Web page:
DeKALB – Jake Coffman became a Marine because of Sept. 11. He enlisted after his time at Forreston High, before he was a Northern Illinois defensive end. He wanted the man responsible to get justice.
When Coffman saw the news of Osama bin Laden’s death Sunday night – something he called “a great victory for the war on terror” – he had one of those remember-where-you-were-when-you-heard moments.
“At first it was like disbelief,” said Coffman, who served two tours in Iraq and rose to the rank of corporal. “It’s been 10 years, so at first it’s like, no way can that be right. Then they had people coming on that were confirming it.
“So it started with shock, and then it was a celebration.”
When the news broke Sunday night, Coffman wasn’t the only one celebrating.
People flooded Pennsylvania Avenue in front of the White House and ground zero in New York City. American flags were waved everywhere. Cheers were heard until the early hours Monday morning.
Coffman watched it all, glued to his TV for about three hours. He said he was surprised by the reaction, but it felt right.
“He was such a hated figure. He was public enemy No. 1,” Coffman said. “Every citizen knows who he is, but I was surprised when I saw the huge crowd outside the White House.
“I think a lot of people feel like me and have a lot of pride in America.”
TV images captured the pride.
Coffman said his proudest moment was when those outside the White House burst into a chorus of The Star Spangled Banner. Mine was watching people flock to ground zero.
I’ve been to ground zero twice since the attacks. The place is empty, just a two-block hole in the ground. Located in the middle of the loudest city on earth, it’s the only quiet area in New York. The silent hush is deafening.
I never thought ground zero would be a place of celebration and joy.
Coffman said Sunday night was “a huge relief.” I agree.
The first thing I did was call my brother. David is a sophomore at Ball State University in Muncie, Ind., an infantryman in officer training. I’m the stereotypical big brother, as overprotective as it gets, terrified of him going to the Middle East.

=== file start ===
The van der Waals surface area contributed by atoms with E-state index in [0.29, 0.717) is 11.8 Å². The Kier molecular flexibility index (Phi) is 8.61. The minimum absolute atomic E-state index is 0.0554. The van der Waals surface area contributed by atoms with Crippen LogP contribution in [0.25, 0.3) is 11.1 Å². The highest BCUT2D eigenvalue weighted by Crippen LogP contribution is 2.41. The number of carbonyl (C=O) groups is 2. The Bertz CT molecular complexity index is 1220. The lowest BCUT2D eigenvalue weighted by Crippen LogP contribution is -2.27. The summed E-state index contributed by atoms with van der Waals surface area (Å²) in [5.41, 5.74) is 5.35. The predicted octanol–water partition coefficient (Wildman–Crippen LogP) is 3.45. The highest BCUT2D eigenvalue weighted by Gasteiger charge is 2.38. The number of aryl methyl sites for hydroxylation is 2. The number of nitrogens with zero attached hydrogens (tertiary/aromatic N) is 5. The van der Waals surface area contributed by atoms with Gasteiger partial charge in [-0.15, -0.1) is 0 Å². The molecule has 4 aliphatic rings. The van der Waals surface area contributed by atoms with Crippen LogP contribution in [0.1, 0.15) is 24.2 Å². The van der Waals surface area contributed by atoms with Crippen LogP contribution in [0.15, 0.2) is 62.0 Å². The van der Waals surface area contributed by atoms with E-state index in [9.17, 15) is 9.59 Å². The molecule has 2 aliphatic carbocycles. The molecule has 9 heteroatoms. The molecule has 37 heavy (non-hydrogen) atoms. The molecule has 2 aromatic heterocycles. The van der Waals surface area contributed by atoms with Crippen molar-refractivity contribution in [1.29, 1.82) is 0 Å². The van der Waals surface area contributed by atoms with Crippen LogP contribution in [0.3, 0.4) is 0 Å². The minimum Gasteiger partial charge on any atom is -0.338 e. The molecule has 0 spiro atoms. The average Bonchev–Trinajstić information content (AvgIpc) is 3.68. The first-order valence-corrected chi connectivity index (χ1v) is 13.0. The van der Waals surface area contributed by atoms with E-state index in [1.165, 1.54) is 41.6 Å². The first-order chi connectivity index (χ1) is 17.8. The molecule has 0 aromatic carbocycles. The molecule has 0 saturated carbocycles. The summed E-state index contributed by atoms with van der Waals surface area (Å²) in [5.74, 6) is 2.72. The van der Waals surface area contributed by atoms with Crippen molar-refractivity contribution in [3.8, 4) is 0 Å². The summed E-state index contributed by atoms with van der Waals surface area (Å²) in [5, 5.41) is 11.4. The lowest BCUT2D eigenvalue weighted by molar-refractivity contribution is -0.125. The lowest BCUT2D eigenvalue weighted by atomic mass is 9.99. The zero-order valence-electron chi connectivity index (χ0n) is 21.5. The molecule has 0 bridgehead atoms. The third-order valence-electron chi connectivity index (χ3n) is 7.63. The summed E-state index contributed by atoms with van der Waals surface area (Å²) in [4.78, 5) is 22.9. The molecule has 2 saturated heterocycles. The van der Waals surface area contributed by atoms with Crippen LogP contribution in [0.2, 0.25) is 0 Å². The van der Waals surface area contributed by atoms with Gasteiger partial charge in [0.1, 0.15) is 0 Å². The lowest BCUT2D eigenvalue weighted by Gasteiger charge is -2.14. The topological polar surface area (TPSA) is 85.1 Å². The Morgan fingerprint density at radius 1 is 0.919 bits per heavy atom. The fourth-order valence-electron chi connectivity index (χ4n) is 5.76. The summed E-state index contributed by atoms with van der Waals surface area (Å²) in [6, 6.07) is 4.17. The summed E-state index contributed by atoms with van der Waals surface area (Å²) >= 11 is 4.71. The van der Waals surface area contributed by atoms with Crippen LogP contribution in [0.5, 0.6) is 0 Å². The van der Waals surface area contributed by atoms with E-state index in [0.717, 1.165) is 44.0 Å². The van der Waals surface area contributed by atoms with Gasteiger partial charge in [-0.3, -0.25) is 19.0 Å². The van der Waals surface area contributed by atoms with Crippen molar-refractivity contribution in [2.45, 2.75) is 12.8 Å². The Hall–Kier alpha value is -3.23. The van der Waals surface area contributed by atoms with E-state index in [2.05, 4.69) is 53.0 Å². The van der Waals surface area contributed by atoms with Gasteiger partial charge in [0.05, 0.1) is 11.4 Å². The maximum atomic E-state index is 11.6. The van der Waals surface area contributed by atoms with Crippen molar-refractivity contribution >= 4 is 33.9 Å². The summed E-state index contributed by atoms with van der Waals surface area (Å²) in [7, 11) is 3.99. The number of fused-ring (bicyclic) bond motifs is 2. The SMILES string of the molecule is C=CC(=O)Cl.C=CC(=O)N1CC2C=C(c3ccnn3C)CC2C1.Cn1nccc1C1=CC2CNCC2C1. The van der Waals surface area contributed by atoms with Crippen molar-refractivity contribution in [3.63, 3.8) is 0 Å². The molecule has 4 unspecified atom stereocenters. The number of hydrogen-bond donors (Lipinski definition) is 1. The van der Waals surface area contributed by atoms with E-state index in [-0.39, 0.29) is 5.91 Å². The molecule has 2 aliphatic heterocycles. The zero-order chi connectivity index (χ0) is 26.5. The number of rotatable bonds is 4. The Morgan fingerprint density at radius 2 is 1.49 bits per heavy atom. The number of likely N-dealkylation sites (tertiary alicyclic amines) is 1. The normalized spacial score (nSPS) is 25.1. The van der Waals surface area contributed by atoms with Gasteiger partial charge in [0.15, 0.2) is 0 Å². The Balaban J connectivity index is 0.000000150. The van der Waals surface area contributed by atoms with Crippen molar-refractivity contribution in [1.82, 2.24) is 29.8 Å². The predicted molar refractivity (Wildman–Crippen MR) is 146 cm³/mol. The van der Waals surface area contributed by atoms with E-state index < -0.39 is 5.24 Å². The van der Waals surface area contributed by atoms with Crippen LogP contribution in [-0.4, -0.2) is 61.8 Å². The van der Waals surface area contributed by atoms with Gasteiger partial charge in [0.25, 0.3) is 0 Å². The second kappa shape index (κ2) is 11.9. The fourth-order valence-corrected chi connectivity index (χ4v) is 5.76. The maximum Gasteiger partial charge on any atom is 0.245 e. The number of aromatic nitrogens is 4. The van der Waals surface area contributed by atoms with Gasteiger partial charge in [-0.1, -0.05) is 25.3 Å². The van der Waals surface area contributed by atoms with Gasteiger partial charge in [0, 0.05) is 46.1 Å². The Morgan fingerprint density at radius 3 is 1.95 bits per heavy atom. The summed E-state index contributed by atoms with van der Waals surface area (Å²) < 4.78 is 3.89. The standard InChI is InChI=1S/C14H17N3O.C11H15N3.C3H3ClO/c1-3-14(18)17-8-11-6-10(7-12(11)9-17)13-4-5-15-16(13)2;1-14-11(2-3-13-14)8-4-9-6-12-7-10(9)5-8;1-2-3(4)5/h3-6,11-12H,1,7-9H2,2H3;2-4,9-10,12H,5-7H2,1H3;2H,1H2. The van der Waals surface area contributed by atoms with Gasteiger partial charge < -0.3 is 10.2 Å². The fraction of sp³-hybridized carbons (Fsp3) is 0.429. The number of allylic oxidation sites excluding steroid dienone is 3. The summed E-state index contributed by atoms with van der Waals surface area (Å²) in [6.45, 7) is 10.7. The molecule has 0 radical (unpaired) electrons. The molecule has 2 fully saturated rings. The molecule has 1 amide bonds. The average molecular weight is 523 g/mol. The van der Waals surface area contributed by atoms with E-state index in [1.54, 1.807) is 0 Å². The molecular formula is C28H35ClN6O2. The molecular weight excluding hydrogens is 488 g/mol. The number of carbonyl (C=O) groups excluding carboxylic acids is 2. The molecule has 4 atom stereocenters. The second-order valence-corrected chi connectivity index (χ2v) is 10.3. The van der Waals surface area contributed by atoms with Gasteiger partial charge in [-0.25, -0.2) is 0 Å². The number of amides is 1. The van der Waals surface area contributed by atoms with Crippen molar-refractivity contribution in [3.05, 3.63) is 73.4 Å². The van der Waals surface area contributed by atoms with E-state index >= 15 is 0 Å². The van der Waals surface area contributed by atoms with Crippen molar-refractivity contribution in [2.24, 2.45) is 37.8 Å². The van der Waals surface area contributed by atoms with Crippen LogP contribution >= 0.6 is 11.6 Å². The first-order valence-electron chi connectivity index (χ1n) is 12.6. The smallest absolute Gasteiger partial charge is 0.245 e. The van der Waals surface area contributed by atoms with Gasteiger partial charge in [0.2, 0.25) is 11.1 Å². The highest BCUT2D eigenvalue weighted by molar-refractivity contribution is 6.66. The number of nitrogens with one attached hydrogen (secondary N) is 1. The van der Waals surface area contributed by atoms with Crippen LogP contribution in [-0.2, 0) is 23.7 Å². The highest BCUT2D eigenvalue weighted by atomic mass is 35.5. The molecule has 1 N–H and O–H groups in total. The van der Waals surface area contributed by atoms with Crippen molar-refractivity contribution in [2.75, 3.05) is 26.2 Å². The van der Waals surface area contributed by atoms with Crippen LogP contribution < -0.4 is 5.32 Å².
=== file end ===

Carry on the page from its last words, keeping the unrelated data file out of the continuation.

We talked for almost an hour Sunday night. It was one of those remember-where-you-were-when-you-heard moments for both of us. I had joy to the point of tears. I finally felt more relief than fear.
I imagine millions of people had similar conversations Sunday night. For every Twitter update or Facebook post, there must have been a hundred phone calls.
Coffman said he expects counter-attacks in retaliation, but added that losing bin Laden is a monumental blow for the al-Qaida terrorist organization. I’m not smart enough to know what bin Laden’s death means to the war effort, and I won’t pretend to know. Sports are my only area of expertise.
But this much I do know: Sunday night was not just a great victory for America.
It was a great moment for the victims of Sept. 11. A great moment for those who have served or will serve. A great moment for the families of those brave men and women.
“I knew we were going to get him,” Coffman said. “It was only a matter of time. When you’re the No. 1 most wanted man in America, it’s only so long you can hide.
“A lot of people have been waiting for it. It’s a huge victory for the victims of 9/11. For a guy who enlisted because of 9/11, it’s what I’ve been waiting for.”
• Ryan Wood is a sports reporter for the Daily Chronicle. Write to him at firstname.lastname@example.org.